One of the best schools avoided PLE for eight years

Some of the Uganda Kids Project Primary School pupils in Ntungamo engage in music practice during holidays. PHOTO | PEREZ RUMANZI

What you need to know:

  • In one of the most remote parts of Ntungamo District of Ishunga village, Itojo Parish Ntungamo District sits Uganda Kids Project Primary School (UKP). Per average score, the school with 30 candidates in Primary Seven became the overall best in Uganda with an average score of aggregate 5.1

Uganda Kids Project (UKP)  was established as a centre to manage and equip vulnerable children and their families with skills.

Today, UKP  has morphed into a fully-fledged education institution taking over other services first established by the directors. 

Uganda Kids Project Primary School is part of a bigger project that runs Calvary Chapel Ishunga and UKP community health centre as well as several agriculture demonstration gardens. 

“We never planned to start a school. Our vision was to take care of the children who were brought to the project by people from the neighbourhood who could not afford a better life. But, during the time of care we thought of teaching them some literacy basics as we equipped them to become strong Christians,” Ms James Danyala, one of the school directors says.

However, as the children grew and read more, parents started demanding that their children get enrolled to school. It would be hard losing these children to schools whose systems they were uncertain of. The administration initiated a programme based on American syllabus but teaching the Ugandan curriculum. 

“We started engaging them in the primary school curriculum, but with no aim of participating in PLE. Our aim was to equip them with life basics that they would use to survive anywhere in the world. This is still our dream,” Danyala shares.

Undertaking PLE

Three years ago, under conviction of parents, Uganda Kids project Primary School registered for PLE scoring 100 per cent in Division One. This was to be repeated the subsequent year. Then, the third year of examination saw them beat the whole country.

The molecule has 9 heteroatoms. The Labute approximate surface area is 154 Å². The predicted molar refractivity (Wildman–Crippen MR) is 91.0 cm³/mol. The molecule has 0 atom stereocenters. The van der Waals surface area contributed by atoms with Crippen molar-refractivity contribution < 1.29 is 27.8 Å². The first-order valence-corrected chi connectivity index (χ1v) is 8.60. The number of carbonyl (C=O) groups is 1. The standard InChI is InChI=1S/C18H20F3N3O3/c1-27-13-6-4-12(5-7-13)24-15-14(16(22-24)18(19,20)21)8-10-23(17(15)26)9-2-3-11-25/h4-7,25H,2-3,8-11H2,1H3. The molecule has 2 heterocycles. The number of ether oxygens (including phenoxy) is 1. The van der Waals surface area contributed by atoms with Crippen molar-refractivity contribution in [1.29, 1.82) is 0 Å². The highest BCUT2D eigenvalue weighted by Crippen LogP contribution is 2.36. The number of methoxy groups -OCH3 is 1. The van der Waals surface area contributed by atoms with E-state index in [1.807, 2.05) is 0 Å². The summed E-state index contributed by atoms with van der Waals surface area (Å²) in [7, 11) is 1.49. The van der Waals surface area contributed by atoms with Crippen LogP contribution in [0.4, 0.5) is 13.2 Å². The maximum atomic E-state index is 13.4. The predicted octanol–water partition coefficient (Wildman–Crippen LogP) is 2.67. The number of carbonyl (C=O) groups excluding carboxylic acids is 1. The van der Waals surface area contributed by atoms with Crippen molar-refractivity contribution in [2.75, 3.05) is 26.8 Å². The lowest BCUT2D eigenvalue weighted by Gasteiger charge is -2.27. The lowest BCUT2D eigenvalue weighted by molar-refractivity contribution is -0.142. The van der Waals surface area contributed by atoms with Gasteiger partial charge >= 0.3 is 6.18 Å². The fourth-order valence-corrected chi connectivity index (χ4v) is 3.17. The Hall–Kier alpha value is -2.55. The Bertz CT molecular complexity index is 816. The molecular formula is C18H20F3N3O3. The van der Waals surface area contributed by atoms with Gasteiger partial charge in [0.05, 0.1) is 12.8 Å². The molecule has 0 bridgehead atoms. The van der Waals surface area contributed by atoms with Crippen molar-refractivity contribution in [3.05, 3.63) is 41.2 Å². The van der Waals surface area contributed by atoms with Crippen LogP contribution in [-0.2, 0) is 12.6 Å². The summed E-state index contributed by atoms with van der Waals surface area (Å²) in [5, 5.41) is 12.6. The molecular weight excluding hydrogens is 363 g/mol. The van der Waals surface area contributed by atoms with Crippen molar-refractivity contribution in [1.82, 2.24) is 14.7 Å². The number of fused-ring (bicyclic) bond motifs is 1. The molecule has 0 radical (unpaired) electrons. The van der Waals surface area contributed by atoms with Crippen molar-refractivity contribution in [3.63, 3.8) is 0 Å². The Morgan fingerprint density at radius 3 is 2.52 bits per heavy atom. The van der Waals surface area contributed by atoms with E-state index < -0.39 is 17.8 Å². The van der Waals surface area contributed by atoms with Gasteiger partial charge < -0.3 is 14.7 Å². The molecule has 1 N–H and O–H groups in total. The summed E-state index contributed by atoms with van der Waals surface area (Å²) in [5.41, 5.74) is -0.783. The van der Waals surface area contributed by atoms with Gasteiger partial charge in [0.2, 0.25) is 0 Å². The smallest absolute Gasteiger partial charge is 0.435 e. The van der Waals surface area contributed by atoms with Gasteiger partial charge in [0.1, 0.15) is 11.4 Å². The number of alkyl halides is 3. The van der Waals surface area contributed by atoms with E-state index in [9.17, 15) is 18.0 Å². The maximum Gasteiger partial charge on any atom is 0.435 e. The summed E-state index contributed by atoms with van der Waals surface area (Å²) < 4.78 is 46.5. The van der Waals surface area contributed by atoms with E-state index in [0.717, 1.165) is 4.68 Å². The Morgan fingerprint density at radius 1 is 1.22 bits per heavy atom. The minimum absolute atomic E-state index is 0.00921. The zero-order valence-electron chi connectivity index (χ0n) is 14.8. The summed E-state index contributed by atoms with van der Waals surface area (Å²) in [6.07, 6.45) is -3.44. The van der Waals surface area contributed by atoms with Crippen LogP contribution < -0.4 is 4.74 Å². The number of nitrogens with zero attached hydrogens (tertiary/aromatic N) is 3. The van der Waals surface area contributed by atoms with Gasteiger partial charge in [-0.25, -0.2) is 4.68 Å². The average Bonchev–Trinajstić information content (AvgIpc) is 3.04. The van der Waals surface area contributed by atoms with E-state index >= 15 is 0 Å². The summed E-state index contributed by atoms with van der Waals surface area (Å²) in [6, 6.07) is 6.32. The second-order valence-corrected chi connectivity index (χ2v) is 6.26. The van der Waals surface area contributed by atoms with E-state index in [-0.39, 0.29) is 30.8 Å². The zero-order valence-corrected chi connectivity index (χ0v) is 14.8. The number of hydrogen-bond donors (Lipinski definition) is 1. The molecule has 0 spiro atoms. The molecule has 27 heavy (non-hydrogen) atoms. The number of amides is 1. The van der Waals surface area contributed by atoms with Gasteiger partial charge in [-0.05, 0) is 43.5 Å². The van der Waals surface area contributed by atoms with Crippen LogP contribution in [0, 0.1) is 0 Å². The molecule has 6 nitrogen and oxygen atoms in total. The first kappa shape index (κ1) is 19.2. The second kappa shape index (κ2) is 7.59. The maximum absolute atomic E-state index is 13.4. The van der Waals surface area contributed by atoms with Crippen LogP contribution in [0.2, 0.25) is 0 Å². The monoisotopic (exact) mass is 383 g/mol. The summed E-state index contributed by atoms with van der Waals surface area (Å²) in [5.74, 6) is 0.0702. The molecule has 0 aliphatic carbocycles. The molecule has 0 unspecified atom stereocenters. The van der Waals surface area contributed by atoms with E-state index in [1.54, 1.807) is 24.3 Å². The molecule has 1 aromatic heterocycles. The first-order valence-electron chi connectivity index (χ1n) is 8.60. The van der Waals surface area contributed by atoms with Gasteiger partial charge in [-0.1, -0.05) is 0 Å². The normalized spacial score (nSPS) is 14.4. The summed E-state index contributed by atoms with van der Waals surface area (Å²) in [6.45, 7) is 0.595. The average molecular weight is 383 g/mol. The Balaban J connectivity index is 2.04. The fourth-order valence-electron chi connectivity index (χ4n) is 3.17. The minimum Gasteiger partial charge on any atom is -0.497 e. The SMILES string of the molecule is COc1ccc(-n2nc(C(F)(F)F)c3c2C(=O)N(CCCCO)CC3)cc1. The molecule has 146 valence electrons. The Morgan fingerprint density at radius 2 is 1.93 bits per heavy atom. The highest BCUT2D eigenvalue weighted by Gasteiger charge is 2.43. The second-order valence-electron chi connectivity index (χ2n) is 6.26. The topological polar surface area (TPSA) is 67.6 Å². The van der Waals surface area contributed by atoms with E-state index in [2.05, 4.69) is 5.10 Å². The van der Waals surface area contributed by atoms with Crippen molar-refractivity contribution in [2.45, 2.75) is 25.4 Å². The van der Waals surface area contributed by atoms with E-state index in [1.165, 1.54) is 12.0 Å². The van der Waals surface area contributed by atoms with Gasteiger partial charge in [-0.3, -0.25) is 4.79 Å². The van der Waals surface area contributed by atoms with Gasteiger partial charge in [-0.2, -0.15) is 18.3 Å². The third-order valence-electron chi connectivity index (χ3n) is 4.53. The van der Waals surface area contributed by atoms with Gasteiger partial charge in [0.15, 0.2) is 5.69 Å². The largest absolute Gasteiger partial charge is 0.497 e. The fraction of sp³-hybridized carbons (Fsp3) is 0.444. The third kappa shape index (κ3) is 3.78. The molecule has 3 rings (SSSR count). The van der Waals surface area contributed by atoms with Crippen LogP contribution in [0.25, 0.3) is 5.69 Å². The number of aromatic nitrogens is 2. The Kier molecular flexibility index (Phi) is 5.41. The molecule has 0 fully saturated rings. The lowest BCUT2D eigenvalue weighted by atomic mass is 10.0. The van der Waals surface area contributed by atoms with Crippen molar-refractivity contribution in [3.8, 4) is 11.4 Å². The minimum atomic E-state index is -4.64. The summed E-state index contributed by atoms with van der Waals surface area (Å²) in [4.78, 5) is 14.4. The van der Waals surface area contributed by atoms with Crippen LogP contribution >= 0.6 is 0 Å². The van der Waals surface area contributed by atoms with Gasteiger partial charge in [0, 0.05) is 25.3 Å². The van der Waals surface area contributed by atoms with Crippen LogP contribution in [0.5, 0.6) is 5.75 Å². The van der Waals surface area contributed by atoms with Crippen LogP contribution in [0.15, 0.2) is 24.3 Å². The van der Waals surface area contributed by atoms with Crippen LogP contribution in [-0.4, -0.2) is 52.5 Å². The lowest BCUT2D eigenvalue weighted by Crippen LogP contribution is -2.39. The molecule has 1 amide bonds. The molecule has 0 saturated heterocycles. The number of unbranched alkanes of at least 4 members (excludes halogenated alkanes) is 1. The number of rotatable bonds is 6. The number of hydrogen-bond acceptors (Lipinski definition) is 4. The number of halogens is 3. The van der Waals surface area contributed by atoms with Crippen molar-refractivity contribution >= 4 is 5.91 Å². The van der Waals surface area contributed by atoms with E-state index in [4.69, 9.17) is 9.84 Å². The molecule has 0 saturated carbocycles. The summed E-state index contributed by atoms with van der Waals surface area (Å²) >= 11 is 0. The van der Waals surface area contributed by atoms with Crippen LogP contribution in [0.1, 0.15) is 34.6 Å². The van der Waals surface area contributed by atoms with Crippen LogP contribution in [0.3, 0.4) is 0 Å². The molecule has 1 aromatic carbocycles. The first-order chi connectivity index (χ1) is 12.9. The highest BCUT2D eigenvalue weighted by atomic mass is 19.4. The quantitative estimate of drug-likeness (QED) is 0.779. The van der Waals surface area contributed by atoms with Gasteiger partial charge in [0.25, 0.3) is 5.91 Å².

Nine pupils passed with aggregate Four, 11 with aggregate five, then seven with aggregate six, and three with aggregate seven. There were 30 pupils who sat PLE at the project school.

According to Uneb official results, with 5.1 average aggregate score per student, it was first followed by Yudesi Primary School in Nansana Municipality (5.5), Endinzi Parents in Isingiro District (5.6), and Mt Zion Kayabwe in Mpigi District (5.7).  

More than 40 per cent of the pupils at the school hail from the rural poor, thus are paid for by the school. The directors, however encourage parents to contribute either in cash or in kind to activities at the school. 

Starting out as a project for the vulnerable children in Mukono District 12 years ago, UKP migrated to Ntungamo in 2014 and started a primary school in 2015. 

The school directors American Christian missionaries Pastor William Billy and Ms Danyala, say they only allowed the children to sit examinations as a measure to have the community accept them and appreciate their work. 

“The community desire to have their children sit national exams compelled us to work it out. We are not in any competition, we are just showing parents that children can perform better,” Ms Danyala says. 

Pastor Billy adds that they are not teaching to pass exams, but want to produce children who will compete effectively after school, not only in Uganda, but even outside the country.

“Such values make children the best. That is the reason we had not wanted to put emphasis on PLE,” he says.

The routine

With boarding and day school section, each class has their own time table. Primary Five to Primary Seven pupils are boarding scholars. A normal school day starts with breakfast at 6am after which the pupils go for assembly at 7am.